All of this is entirely overcome by shaping the contact element 9 as indicated in Figs. 3 and 4 of the drawings. The element is composed of resilient, current conducting material and a spiral-shaped slit 15 is cut through the element. This slit extends from a point a distance from the central perforation 16 of the element nearly to the outer periphery thereof. The element is not flat but somewhat helically shaped, substantially as indicated in Fig. 4, and the outer rim 17 is unbroken to assure con tact with the posts in any circumferential position the element may assume when the parts are assembled. The portion 18 of the surface between the perforation 16 and the inner winding 19 of the slit must be wide enough to assure firm anchoring on the bolt and the width of the surface between the convolutions of the slit may gradually decrease until, at the outer end of the slit, the rim is merely wide enough to provide complete contact with the end of one of the posts. When so shaped and when the element is of the proper thickness and resilience, it is found that every portion of the slitted element is free to yield to assure perfect contact with the posts. The bimetallic element will when a certain degree of heat is reached pop upwardly and so release the contact element for return to its normal helical shape. In the drawings two contact posts are shown, but additional posts may, if desired, be employed.
The provision of the spirally slitted helically shaped contact element has the further advantage that fewer parts are required than found in any thermostatic snap switch that has come to my notice and that all of these parts are firmly locked in position. But while the particular arrangements and shapes above outlined have been found satisfactory, it is to be understood that modifications, within the scope of the claims hereto appended, may be embodied therein without departing from the spirit of the invention.
1. A thermostatic switch comprising, a dielectric base, contact posts seated on said base, a bolt in the center of the base rising from the surface thereof, a circular bimetallic member mounted on the bolt, a contact element on the bolt below the member in position to contact said posts, and means for locking the member and element in position on the bolt in correct relation to the contact posts, the element having therein a spirally shaped slit uniformly arranged above the center thereof and extending nearly to the outer edge of the element.
2. A thermostatic switch comprising, a support having a circular perforation therethrough, a cylindrical housing having a shoulder at the bottom thereof seated in the perforation of the support, contact posts rising from the sur face of the housing, a bolt seated in and rising from the center thereof, a circular bimetallic member on the bolt, and a resilient spirally slitted contact element mounted on the bolt between the member and the contact posts.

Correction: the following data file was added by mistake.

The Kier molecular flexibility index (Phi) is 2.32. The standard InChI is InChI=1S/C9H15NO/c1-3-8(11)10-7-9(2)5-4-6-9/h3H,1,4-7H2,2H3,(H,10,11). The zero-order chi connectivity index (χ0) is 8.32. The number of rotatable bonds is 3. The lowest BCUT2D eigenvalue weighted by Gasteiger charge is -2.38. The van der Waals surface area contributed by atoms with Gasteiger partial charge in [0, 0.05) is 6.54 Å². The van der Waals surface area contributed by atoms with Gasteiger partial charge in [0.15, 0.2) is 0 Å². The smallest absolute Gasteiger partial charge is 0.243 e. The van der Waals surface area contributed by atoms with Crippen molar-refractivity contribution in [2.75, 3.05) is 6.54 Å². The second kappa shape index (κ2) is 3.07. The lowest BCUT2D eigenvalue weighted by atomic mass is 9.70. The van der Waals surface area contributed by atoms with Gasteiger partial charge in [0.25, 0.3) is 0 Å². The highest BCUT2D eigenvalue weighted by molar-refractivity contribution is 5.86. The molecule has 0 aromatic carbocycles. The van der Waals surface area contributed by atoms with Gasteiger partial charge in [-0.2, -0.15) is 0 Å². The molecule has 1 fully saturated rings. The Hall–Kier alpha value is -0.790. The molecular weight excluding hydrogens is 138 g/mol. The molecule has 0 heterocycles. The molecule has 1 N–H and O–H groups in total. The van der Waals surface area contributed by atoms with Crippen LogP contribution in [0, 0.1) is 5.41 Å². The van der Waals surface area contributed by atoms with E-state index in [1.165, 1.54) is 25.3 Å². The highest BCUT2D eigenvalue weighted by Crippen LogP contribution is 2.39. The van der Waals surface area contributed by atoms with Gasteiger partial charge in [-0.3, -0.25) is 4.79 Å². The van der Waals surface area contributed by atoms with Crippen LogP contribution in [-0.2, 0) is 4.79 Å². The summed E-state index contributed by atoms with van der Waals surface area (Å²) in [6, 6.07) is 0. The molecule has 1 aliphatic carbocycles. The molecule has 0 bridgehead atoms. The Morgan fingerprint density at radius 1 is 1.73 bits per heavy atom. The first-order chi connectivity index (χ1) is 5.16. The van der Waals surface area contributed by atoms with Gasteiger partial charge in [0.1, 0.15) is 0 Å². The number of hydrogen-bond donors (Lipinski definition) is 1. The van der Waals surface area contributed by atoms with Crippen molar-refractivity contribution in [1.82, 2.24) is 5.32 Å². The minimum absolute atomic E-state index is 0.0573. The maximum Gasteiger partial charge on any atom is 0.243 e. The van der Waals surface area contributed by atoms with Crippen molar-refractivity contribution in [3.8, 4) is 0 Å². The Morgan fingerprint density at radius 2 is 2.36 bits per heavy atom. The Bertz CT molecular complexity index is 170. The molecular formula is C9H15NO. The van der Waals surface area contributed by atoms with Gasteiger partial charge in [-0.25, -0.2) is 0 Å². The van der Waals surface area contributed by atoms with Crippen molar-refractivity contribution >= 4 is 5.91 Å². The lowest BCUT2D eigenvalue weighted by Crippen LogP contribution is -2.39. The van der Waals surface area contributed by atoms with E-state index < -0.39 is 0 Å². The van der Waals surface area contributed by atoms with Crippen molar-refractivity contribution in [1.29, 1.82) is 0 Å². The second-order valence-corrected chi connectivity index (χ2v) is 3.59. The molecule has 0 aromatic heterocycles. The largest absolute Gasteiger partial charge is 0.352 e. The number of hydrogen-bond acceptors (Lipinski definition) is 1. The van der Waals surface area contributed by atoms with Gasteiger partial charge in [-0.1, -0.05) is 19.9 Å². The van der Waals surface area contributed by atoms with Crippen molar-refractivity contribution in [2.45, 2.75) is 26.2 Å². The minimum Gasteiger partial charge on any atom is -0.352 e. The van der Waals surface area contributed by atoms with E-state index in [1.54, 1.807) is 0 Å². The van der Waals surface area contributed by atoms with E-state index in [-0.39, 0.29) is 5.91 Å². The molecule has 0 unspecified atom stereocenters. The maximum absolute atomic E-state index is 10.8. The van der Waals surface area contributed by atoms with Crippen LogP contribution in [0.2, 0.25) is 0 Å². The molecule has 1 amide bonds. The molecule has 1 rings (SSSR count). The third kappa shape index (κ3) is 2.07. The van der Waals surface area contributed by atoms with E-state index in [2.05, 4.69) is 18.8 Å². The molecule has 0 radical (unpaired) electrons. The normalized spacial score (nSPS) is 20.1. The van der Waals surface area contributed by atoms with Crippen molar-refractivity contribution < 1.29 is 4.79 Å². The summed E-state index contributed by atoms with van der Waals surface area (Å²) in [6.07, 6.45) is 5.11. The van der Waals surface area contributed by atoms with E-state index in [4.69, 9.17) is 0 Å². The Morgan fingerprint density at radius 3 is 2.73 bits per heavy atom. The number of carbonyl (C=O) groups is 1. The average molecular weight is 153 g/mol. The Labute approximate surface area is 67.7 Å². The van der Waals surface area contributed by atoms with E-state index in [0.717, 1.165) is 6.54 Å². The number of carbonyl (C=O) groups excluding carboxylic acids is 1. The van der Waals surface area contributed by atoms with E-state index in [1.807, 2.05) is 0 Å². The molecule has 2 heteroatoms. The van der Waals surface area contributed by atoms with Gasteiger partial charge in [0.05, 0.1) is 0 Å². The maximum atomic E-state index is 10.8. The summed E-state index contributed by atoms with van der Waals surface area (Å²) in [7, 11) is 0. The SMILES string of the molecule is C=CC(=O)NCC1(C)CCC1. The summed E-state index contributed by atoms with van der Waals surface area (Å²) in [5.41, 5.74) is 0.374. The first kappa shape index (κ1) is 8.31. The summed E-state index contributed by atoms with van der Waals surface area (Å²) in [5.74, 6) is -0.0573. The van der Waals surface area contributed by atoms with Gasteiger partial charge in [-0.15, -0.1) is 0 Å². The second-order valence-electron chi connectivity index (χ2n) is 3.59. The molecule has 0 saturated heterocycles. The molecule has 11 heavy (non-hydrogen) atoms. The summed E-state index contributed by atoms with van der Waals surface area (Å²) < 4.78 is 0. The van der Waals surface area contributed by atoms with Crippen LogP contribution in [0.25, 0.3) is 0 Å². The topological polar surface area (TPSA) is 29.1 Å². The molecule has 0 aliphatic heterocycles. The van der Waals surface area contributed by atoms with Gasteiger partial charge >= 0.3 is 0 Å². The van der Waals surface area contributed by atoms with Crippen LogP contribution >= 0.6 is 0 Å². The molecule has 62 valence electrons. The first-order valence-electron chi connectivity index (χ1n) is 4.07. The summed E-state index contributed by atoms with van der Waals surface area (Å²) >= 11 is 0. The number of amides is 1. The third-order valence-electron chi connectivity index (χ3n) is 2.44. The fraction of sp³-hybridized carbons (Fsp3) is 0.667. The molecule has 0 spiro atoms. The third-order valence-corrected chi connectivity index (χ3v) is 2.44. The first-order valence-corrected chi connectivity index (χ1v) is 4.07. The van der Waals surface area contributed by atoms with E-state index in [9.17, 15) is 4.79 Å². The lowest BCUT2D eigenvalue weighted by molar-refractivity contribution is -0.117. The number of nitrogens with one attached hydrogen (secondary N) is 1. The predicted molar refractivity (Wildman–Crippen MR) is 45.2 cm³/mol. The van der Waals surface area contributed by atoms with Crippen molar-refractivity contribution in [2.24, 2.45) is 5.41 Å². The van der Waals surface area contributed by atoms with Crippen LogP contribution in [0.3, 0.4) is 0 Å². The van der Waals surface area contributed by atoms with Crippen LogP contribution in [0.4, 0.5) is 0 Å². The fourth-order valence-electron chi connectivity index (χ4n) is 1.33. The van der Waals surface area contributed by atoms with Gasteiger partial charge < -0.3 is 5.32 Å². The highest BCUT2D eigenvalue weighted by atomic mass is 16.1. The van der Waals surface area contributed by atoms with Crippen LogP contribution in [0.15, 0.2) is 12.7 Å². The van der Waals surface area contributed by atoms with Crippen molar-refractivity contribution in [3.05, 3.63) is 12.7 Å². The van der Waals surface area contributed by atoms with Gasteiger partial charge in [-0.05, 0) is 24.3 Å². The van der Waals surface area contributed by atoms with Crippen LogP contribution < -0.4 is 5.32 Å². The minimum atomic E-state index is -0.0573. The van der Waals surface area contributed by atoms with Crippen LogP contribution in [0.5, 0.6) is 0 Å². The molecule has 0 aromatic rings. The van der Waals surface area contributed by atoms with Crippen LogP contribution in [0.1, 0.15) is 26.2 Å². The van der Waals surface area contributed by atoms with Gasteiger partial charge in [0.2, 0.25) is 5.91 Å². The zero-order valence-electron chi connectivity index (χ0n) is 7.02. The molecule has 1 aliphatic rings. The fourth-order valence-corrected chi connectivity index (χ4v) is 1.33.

3. A thermostatic switch comprising, a support having a circular perforation therethrough, a cylindrical dielectric housing having a shoulder at the bottom edge thereof seated in the perforation of the support, contact posts rising from the bottom of the housing, a bolt seated in and rising from the center thereof, a circular bimetallic member mounted on the bolt, a resilient circular contact element on the bolt between the member and the posts, the element having therein a spirally formed slit uniformly placed about the center of the element, the inner end of the slit being spaced a distance away from the center of the element, the distance between the convolutions or" the slit gradually and uniformly decreasing toward the outer end of the slit, the slitted element being helically shaped.
4. In a thermostatic switch, a circular contact element having a central perforation and a. spirally shaped slit therethrough, the inner end of the slit being spaced a distance away from the center perforation and extending nearly to the periphery of the element, the distance between the convolutions of the slit decreasing uniformly from the inner to the outer end thereof, the element being helically shaped.
5. A thermostatic switch comprising, a support having a circular perforation therethrough, a cylindrical dielectric housing having a shoulder at the bottom edge thereof seated in the perforation of the support and a central conical passage therethrough, contact posts rising from the bottom of the housing, a bolt seated in and rising through said passage, a circular resilient contact element seated on the bolt between the member and the posts, the element having a spirally shaped slit therein, the element rising helically from the base, and a nut fittingly seated in said conical passage to engage the bolt firmly to clamp the member and the element in position on the base.
References Cited in the file of this patent UNITED STATES PATENTS 5l2,672 Egan Jan. 9, 1894 887,166 Wilhelm May 12, 1908 2,l99,638 Lee May 7, 1940